Downsizing wins with deadpan, whimsical satire: EW review
Get tiny, live large: That’s the gonzo promise offered by a miracle medical procedure designed to turn humans into thumb-size versions of their former selves, and let them reap hefty financial and ecological rewards in return. Paul Safranek (Matt Damon) isn’t a hard sell; a schlubby model of midlife mediocrity, he’s already sleepwalking through a dead-end job and a listless marriage to the underwhelming Audrey (Kristen Wiig). So when an old high school classmate (Jason Sudeikis) extols the wonders of joining the .0364 percent, he sees only opportunity. Why not live in a world where a matchbox could be a mansion, and diamonds are literally as big as the Ritz?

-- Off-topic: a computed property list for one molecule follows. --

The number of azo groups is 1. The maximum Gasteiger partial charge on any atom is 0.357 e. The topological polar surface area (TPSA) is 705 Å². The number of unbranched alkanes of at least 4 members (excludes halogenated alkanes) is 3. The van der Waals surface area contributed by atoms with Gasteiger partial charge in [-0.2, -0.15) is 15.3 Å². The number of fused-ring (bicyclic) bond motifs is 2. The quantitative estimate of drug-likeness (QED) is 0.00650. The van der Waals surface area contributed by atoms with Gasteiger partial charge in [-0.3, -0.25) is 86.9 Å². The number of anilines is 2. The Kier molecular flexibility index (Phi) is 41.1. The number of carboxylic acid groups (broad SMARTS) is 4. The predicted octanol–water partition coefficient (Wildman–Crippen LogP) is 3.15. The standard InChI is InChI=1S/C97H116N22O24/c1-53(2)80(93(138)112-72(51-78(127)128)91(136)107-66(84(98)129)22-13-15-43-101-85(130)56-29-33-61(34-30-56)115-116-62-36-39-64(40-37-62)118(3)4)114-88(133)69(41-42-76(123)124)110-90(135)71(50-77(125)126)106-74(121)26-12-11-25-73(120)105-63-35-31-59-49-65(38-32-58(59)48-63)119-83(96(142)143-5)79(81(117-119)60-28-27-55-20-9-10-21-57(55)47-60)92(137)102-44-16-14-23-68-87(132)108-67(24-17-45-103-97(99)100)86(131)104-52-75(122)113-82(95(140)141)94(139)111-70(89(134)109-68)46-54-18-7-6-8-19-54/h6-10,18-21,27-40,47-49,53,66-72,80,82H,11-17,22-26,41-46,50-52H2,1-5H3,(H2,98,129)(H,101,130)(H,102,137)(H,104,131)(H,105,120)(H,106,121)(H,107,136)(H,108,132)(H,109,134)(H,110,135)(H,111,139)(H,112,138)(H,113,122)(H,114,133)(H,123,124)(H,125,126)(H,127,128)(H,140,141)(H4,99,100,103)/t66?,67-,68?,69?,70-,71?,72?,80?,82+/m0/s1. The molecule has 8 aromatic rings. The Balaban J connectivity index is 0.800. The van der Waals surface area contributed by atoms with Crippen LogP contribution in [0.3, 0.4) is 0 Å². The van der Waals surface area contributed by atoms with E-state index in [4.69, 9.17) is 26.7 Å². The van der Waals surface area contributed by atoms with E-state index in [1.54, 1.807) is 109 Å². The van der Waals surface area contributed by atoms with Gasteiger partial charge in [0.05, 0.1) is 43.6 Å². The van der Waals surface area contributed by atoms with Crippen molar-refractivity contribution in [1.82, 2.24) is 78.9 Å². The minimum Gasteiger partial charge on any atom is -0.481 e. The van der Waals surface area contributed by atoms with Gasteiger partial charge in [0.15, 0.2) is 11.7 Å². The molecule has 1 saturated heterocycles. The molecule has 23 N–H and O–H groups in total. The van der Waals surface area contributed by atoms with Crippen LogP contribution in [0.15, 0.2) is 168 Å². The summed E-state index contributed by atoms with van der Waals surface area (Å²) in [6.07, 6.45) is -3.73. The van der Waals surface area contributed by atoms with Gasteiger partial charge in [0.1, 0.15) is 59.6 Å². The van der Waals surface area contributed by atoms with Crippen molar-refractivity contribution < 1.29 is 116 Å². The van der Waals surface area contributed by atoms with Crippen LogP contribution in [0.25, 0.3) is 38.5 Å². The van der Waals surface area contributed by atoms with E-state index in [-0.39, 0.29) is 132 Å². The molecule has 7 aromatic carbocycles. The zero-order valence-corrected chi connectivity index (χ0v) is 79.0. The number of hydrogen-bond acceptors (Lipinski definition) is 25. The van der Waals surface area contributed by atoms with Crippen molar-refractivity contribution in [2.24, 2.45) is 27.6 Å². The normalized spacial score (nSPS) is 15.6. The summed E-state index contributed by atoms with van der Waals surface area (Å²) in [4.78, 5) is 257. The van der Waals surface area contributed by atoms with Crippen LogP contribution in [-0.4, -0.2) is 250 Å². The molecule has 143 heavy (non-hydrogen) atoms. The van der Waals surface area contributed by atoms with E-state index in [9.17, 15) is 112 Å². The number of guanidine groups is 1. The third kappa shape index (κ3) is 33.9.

Director Alexander Payne (Nebraska, Election, About Schmidt) specializes in a kind of deadpan heartland absurdity, but he’s never delved into anything nearly as fantastical as this. Though the little-people terrarium of Leisureland may not be what Paul had hoped, it’s also where he learns to stop worrying and love the small, thanks to his hedonist neighbor (Christoph Waltz) and a left-field romance with Vietnamese dissident Ngoc (Hong Chau, bossy and funny and refreshingly oblivious to lip gloss). The result is a dadaist swirl of satire, pie-eyed whimsy, and speculative futurism — like Gulliver’s Travels through the wrong end of a telescope. B+